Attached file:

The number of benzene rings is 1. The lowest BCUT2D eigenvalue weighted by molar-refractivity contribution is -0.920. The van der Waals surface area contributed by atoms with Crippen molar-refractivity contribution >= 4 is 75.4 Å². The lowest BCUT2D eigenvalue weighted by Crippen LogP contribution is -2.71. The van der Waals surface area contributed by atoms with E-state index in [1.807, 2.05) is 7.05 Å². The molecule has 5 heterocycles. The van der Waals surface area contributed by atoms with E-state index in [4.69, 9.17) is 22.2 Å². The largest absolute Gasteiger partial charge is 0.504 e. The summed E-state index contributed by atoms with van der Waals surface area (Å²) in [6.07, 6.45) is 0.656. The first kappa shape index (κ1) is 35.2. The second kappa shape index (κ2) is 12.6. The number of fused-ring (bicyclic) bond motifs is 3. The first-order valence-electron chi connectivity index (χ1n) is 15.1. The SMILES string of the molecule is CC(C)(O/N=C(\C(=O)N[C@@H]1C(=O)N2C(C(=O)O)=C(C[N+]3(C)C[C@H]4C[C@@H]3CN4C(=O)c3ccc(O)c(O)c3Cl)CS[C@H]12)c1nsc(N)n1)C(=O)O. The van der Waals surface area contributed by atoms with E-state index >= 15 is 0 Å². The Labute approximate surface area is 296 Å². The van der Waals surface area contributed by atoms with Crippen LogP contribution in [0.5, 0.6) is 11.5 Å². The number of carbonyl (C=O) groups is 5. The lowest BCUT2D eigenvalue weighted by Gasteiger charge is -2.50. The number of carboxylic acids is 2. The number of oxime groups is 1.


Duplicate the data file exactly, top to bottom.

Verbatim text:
The number of benzene rings is 1. The lowest BCUT2D eigenvalue weighted by molar-refractivity contribution is -0.920. The van der Waals surface area contributed by atoms with Crippen molar-refractivity contribution >= 4 is 75.4 Å². The lowest BCUT2D eigenvalue weighted by Crippen LogP contribution is -2.71. The van der Waals surface area contributed by atoms with E-state index in [1.807, 2.05) is 7.05 Å². The molecule has 5 heterocycles. The van der Waals surface area contributed by atoms with E-state index in [4.69, 9.17) is 22.2 Å². The largest absolute Gasteiger partial charge is 0.504 e. The summed E-state index contributed by atoms with van der Waals surface area (Å²) in [6.07, 6.45) is 0.656. The first kappa shape index (κ1) is 35.2. The second kappa shape index (κ2) is 12.6. The number of fused-ring (bicyclic) bond motifs is 3. The first-order valence-electron chi connectivity index (χ1n) is 15.1. The SMILES string of the molecule is CC(C)(O/N=C(\C(=O)N[C@@H]1C(=O)N2C(C(=O)O)=C(C[N+]3(C)C[C@H]4C[C@@H]3CN4C(=O)c3ccc(O)c(O)c3Cl)CS[C@H]12)c1nsc(N)n1)C(=O)O. The van der Waals surface area contributed by atoms with E-state index >= 15 is 0 Å². The Labute approximate surface area is 296 Å². The van der Waals surface area contributed by atoms with Crippen LogP contribution in [0.5, 0.6) is 11.5 Å². The number of carbonyl (C=O) groups is 5. The lowest BCUT2D eigenvalue weighted by Gasteiger charge is -2.50. The number of carboxylic acids is 2. The number of oxime groups is 1.